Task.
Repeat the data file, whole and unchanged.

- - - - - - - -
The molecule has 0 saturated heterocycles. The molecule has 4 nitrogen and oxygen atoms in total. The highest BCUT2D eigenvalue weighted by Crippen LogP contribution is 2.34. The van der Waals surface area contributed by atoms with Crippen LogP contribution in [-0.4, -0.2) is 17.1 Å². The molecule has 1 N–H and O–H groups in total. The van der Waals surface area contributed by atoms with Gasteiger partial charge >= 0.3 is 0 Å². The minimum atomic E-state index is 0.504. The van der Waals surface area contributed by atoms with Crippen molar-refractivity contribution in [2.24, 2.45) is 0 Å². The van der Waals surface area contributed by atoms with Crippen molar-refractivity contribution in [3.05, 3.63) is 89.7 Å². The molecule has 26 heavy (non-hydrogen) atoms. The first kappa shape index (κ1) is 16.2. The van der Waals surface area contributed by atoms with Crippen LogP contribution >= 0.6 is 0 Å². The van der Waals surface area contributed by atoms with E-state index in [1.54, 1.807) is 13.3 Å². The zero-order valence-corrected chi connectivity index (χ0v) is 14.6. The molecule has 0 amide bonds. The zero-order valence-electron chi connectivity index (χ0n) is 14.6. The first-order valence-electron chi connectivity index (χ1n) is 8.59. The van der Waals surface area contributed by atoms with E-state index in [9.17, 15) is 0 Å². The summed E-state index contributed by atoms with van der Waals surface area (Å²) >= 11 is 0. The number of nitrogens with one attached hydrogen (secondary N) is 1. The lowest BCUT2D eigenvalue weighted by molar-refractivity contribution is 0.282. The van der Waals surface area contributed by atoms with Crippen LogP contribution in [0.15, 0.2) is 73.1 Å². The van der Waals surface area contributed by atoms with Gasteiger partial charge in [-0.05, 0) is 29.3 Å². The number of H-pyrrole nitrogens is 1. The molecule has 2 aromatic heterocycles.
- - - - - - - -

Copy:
The molecule has 0 saturated heterocycles. The molecule has 4 nitrogen and oxygen atoms in total. The highest BCUT2D eigenvalue weighted by Crippen LogP contribution is 2.34. The van der Waals surface area contributed by atoms with Crippen LogP contribution in [-0.4, -0.2) is 17.1 Å². The molecule has 1 N–H and O–H groups in total. The van der Waals surface area contributed by atoms with Gasteiger partial charge >= 0.3 is 0 Å². The minimum atomic E-state index is 0.504. The van der Waals surface area contributed by atoms with Crippen molar-refractivity contribution in [2.24, 2.45) is 0 Å². The van der Waals surface area contributed by atoms with Crippen molar-refractivity contribution in [3.05, 3.63) is 89.7 Å². The molecule has 26 heavy (non-hydrogen) atoms. The first kappa shape index (κ1) is 16.2. The van der Waals surface area contributed by atoms with Crippen LogP contribution >= 0.6 is 0 Å². The van der Waals surface area contributed by atoms with E-state index in [1.54, 1.807) is 13.3 Å². The zero-order valence-corrected chi connectivity index (χ0v) is 14.6. The molecule has 0 amide bonds. The zero-order valence-electron chi connectivity index (χ0n) is 14.6. The first-order valence-electron chi connectivity index (χ1n) is 8.59. The van der Waals surface area contributed by atoms with E-state index in [9.17, 15) is 0 Å². The summed E-state index contributed by atoms with van der Waals surface area (Å²) >= 11 is 0. The number of nitrogens with one attached hydrogen (secondary N) is 1. The lowest BCUT2D eigenvalue weighted by molar-refractivity contribution is 0.282. The van der Waals surface area contributed by atoms with Crippen LogP contribution in [0.15, 0.2) is 73.1 Å². The van der Waals surface area contributed by atoms with Gasteiger partial charge in [-0.05, 0) is 29.3 Å². The number of H-pyrrole nitrogens is 1. The molecule has 2 aromatic heterocycles.